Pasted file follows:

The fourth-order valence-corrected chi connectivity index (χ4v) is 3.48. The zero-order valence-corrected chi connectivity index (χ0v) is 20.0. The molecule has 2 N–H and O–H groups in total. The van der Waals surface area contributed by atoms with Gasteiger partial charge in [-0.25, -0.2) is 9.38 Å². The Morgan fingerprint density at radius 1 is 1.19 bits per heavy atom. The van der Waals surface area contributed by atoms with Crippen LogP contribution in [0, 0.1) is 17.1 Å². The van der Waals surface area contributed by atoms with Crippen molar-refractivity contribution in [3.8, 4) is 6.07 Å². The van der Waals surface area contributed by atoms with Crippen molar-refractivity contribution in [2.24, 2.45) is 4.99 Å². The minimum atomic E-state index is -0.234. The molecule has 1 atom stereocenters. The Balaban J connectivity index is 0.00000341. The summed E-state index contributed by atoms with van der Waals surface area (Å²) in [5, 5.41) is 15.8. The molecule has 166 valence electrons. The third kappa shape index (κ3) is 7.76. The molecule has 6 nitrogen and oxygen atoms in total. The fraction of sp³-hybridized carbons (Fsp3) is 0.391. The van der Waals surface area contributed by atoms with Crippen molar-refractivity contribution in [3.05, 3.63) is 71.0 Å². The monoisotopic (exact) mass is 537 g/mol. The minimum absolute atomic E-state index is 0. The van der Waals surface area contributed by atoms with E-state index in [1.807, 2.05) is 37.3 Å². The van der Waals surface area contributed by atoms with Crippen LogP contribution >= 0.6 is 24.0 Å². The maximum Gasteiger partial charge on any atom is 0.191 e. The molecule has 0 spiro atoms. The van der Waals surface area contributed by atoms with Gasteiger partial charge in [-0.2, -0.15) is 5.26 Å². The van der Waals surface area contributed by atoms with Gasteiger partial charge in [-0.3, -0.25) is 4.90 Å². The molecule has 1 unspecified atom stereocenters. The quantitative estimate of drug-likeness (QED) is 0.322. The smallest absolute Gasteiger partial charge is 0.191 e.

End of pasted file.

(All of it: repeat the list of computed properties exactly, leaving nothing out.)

The fourth-order valence-corrected chi connectivity index (χ4v) is 3.48. The zero-order valence-corrected chi connectivity index (χ0v) is 20.0. The molecule has 2 N–H and O–H groups in total. The van der Waals surface area contributed by atoms with Gasteiger partial charge in [-0.25, -0.2) is 9.38 Å². The Morgan fingerprint density at radius 1 is 1.19 bits per heavy atom. The van der Waals surface area contributed by atoms with Crippen LogP contribution in [0, 0.1) is 17.1 Å². The van der Waals surface area contributed by atoms with Crippen molar-refractivity contribution in [3.8, 4) is 6.07 Å². The van der Waals surface area contributed by atoms with Crippen molar-refractivity contribution in [2.24, 2.45) is 4.99 Å². The minimum atomic E-state index is -0.234. The molecule has 1 atom stereocenters. The Balaban J connectivity index is 0.00000341. The summed E-state index contributed by atoms with van der Waals surface area (Å²) in [5, 5.41) is 15.8. The molecule has 166 valence electrons. The third kappa shape index (κ3) is 7.76. The molecule has 6 nitrogen and oxygen atoms in total. The fraction of sp³-hybridized carbons (Fsp3) is 0.391. The van der Waals surface area contributed by atoms with Crippen molar-refractivity contribution in [3.05, 3.63) is 71.0 Å². The monoisotopic (exact) mass is 537 g/mol. The minimum absolute atomic E-state index is 0. The van der Waals surface area contributed by atoms with E-state index in [1.807, 2.05) is 37.3 Å². The van der Waals surface area contributed by atoms with Crippen LogP contribution >= 0.6 is 24.0 Å². The maximum Gasteiger partial charge on any atom is 0.191 e. The molecule has 0 spiro atoms. The van der Waals surface area contributed by atoms with Gasteiger partial charge in [-0.2, -0.15) is 5.26 Å². The van der Waals surface area contributed by atoms with Gasteiger partial charge in [-0.3, -0.25) is 4.90 Å². The molecule has 1 unspecified atom stereocenters. The quantitative estimate of drug-likeness (QED) is 0.322. The smallest absolute Gasteiger partial charge is 0.191 e.